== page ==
Last April, when Christina Burke, a Saskatoon marketing consultant, moved from one apartment to another, she didn’t want to take the six-piece sectional she inherited from her parents when she first left home. “It was huge and it wasn’t going to fit into the new place,” she says.
She could have spent upwards of $3,000 on a new sofa. But then, if she moved again, she’d both be down three grand and just as stuck with the new piece. As a remedy, a friend recommended she check out Pivot, a Saskatchewan-based start-up that rents contemporary couches and other furniture. For $9.99 monthly subscription fee plus about another $30 for the rental of the couch, she got a clean-lined, light grey sectional that suited her space. “I loved that I didn’t have to spend thousands of dollars upfront to purchase,” says the 31 year old, who also opted for a desk for about $10 more. She did, however, stop short of a rental rug. “The rugs are way too expensive to rent at $33 a month,” she says.
Whereas furniture rental businesses of the past – Rent-A-Center perhaps being the most famous – were largely geared toward low-income earners with bad credit, companies such as Pivot and a similar venture, U.S.-based Feather, appeal to an entirely different customer. Upwardly mobile, young urban professionals such as Burke are opting to rent because it gives them a low-commitment way to outfit apartments that they tend not to live in for longer than a couple of years. Instead of frequently buying, reselling or, worse, adding to the immense amount of furniture that goes into landfills every year, they can get new sofas, tables and decor on-demand as needed and return them when that need is up.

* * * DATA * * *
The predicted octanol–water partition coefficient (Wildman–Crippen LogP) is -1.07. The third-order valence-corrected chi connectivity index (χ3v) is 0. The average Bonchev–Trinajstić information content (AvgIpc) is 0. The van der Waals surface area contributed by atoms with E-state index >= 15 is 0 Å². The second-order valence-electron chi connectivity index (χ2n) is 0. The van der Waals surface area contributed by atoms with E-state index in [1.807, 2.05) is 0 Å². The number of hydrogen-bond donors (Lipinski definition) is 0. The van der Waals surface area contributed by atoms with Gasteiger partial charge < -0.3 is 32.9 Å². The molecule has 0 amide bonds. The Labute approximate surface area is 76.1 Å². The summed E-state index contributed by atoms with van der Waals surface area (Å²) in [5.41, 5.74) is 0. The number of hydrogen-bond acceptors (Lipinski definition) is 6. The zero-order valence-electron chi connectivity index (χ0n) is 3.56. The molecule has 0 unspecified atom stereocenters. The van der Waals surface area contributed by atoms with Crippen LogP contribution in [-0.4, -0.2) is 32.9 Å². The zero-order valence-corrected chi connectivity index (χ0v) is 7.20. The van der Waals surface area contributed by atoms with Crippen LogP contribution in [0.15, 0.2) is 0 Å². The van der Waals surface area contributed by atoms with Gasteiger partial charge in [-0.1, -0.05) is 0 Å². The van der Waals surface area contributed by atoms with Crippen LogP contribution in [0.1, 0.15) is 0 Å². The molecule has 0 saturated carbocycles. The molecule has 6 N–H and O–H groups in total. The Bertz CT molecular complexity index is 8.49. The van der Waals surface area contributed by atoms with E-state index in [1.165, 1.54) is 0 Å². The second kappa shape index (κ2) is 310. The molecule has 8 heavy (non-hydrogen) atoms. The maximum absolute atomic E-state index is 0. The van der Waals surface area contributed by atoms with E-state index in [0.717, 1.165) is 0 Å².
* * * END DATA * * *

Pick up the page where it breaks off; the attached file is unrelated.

Globally, the residential market for rental furniture is expected to double over the next six years, to US$16-billion in 2025 from approximately US$8-billion in 2018 according to researchandmarkets.com. Pivot’s revenues are private, but as evidence of its growth, after launching in 2018 it already has more than 100 employees, operates in four cities – Calgary, Regina, Saskatoon, and Winnipeg – with plans to launch in others. U.S-based Feather, which launched in 2017, recently raised US$12-million in financing from Spark Capital, a backer of both Wayfair and 1stdibs.
Crucially, the model of start-ups such as Pivot and Feather differ from businesses such as Rent-A-Center because they don’t charge interest or steep mark-ups if someone wants to buy a piece outright. With Pivot, as soon as a customer’s payments accumulate to what they would have paid retail, the item becomes theirs. “I will most likely end up purchasing the desk,” Burke says. “But I will most likely switch out the couch at some point, mostly just because I can."
To Michael Prokopow, associate dean at Toronto’s OCAD University and a professor who studies material culture, renting, as opposed to owning furniture, signifies a huge cultural shift: “People used to live in the same house with much of the same furniture until they were carted away in a bag,” he says. “That seems to be an ancient model. We don’t have the same commitment to permanence anymore. Instead, there is a pervasive nomadism in Western life, where we’d rather be open to change at any moment, as we’d rather not have the burden of carrying our stuff with us as we go.”